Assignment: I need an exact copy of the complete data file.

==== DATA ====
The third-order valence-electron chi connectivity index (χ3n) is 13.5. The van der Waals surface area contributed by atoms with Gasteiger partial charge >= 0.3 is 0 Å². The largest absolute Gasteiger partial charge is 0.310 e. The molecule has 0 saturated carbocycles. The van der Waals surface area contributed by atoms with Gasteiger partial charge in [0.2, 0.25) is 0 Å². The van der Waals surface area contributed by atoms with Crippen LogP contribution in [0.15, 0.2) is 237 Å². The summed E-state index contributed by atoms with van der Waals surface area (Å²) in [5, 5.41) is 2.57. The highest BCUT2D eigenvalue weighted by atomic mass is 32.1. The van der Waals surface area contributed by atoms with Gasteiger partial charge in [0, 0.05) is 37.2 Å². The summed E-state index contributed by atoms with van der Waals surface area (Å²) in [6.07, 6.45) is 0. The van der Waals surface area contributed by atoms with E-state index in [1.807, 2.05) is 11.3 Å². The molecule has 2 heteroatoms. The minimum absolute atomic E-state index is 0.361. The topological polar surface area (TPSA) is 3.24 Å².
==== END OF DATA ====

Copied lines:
The third-order valence-electron chi connectivity index (χ3n) is 13.5. The van der Waals surface area contributed by atoms with Gasteiger partial charge >= 0.3 is 0 Å². The largest absolute Gasteiger partial charge is 0.310 e. The molecule has 0 saturated carbocycles. The van der Waals surface area contributed by atoms with Gasteiger partial charge in [0.2, 0.25) is 0 Å². The van der Waals surface area contributed by atoms with Crippen LogP contribution in [0.15, 0.2) is 237 Å². The summed E-state index contributed by atoms with van der Waals surface area (Å²) in [5, 5.41) is 2.57. The highest BCUT2D eigenvalue weighted by atomic mass is 32.1. The van der Waals surface area contributed by atoms with Gasteiger partial charge in [0, 0.05) is 37.2 Å². The summed E-state index contributed by atoms with van der Waals surface area (Å²) in [6.07, 6.45) is 0. The van der Waals surface area contributed by atoms with E-state index in [1.807, 2.05) is 11.3 Å². The molecule has 2 heteroatoms. The minimum absolute atomic E-state index is 0.361. The topological polar surface area (TPSA) is 3.24 Å².